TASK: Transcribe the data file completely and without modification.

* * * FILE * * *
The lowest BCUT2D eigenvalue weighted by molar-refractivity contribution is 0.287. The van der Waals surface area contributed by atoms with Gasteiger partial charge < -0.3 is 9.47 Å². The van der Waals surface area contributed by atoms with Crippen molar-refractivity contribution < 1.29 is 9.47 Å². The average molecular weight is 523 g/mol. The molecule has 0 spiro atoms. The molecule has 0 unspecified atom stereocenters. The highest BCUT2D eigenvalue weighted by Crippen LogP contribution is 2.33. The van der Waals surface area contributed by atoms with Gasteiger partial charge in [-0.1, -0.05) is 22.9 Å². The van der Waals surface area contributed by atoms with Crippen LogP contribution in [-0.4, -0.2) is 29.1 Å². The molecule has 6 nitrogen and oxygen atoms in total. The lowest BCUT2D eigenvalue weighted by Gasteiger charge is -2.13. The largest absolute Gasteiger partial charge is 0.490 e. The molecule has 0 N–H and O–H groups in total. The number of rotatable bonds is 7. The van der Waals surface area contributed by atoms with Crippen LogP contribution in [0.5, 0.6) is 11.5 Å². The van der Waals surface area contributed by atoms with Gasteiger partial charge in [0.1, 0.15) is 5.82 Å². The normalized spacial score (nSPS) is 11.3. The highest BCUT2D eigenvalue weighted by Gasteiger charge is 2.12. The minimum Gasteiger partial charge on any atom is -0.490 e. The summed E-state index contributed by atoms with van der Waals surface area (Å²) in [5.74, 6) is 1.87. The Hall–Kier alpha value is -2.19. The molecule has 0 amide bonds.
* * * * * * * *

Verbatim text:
The lowest BCUT2D eigenvalue weighted by molar-refractivity contribution is 0.287. The van der Waals surface area contributed by atoms with Gasteiger partial charge < -0.3 is 9.47 Å². The van der Waals surface area contributed by atoms with Crippen molar-refractivity contribution < 1.29 is 9.47 Å². The average molecular weight is 523 g/mol. The molecule has 0 spiro atoms. The molecule has 0 unspecified atom stereocenters. The highest BCUT2D eigenvalue weighted by Crippen LogP contribution is 2.33. The van der Waals surface area contributed by atoms with Gasteiger partial charge in [-0.1, -0.05) is 22.9 Å². The van der Waals surface area contributed by atoms with Crippen LogP contribution in [-0.4, -0.2) is 29.1 Å². The molecule has 6 nitrogen and oxygen atoms in total. The lowest BCUT2D eigenvalue weighted by Gasteiger charge is -2.13. The largest absolute Gasteiger partial charge is 0.490 e. The molecule has 0 N–H and O–H groups in total. The number of rotatable bonds is 7. The van der Waals surface area contributed by atoms with Crippen LogP contribution in [0.5, 0.6) is 11.5 Å². The van der Waals surface area contributed by atoms with Gasteiger partial charge in [0.1, 0.15) is 5.82 Å². The normalized spacial score (nSPS) is 11.3. The highest BCUT2D eigenvalue weighted by Gasteiger charge is 2.12. The minimum Gasteiger partial charge on any atom is -0.490 e. The summed E-state index contributed by atoms with van der Waals surface area (Å²) in [5.74, 6) is 1.87. The Hall–Kier alpha value is -2.19. The molecule has 0 amide bonds.